The UK’s third longest-running film festival returns this autumn for its 37th edition. The Cambridge Film Festival will take place October 19 to 26 at the Arts Picturehouse Cinema and other venues across the city.
The Cambridge Film Festival is operated by the charitable Cambridge Film Trust and backed by the BFI’s Film Festival Fund, which awards National Lottery funding to UK film festivals, giving audiences the opportunity to see a broad range of British and international films.
One of the UK’s most prestigious and well-respected film festivals, the 2017 edition will present a typically diverse, top quality film programme that offers something for everyone; from UK premieres of must-see anticipated features, to classic retrospectives, insightful documentaries, discovery titles from the global stage, family favourites, and late night boundary-pushing cult movies.
After 40 years of presenting the very best films from around the world, new partnerships with India Unboxed and the Korean Cultural Centre will add to the Festival’s diverse programme, further establishing Cambridge Film Festival’s reputation as a champion of high quality, world cinema.
Inaugurated in 1977, the first Cambridge Film Festival set the pattern for innovation, diversity and the emphasis on world cinema, with screenings of Kurosawa’s Dodeska-Den, Visconti’s Conversation Piece and Rosi’s Illustrious Corpses. Originally based at the much loved single-screen Arts Cinema in Cambridge city centre’s Market Passage, the Cambridge Film Festival quickly developed from modest beginnings to become an important date in the international film festival calendar which would draw broad audiences from across the region and beyond. The festival was originally conceived with a two-fold purpose: as a means of screening the very best of current international cinema; and to rediscover important but neglected filmmakers and their films, which were either out of distribution or unseen for many years.
Returning by popular demand is Camera Catalonia. Now in its sixth season, Camera Catalonia is a strand dedicated to contemporary Catalan cinema, which profiles the varied and creative output arising from one of Europe’s oldest cultures. Highlights include: The One-Eyed King, a dark comedy from writer-director Marc Crehuet; and the Spanish Civil War epic Uncertain Glory based the novel of the same name, considered by many to be one of the best Catalan novels of all time.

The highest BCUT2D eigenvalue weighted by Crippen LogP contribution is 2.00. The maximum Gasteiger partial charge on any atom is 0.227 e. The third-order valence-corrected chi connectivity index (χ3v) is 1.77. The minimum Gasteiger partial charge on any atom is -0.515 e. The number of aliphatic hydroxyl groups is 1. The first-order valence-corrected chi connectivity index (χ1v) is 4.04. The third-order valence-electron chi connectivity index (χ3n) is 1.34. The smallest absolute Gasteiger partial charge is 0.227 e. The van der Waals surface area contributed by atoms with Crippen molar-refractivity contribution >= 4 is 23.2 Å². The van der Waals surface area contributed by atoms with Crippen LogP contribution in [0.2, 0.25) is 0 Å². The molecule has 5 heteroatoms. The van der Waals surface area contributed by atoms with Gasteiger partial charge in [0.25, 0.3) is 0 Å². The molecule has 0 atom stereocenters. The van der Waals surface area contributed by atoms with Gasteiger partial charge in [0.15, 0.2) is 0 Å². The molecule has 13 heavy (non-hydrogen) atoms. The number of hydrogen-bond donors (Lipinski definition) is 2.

A continued partnership with the Cambridge African Film Festival will put African cinema centre stage, with five of the best African films from the last year, including award-winning coming-of-age feature The Wound, directed by John Trengove.
This year’s Microcinema programme is organised around the theme of ‘Archive and Memory’ and will encompass both contemporary and historical work. Highlights include a newly commissioned film by the 2016 winner of the Margaret Tait award, Kate Davis, entitled Charity, alongside a rare screening of Tait’s seminal work On The Mountain, and a newly restored piece by the avant-garde filmmaker Margaret Raspé Blue On White Edges and Frames. Works by Cordelia Swann, Sarah Wood, Gair Dunlop, Sam Ashby and Dick Jewell complete the programme. All Microcinema sessions will be free of charge and feature an introduction and artist Q&A with James Mackay, programme curator.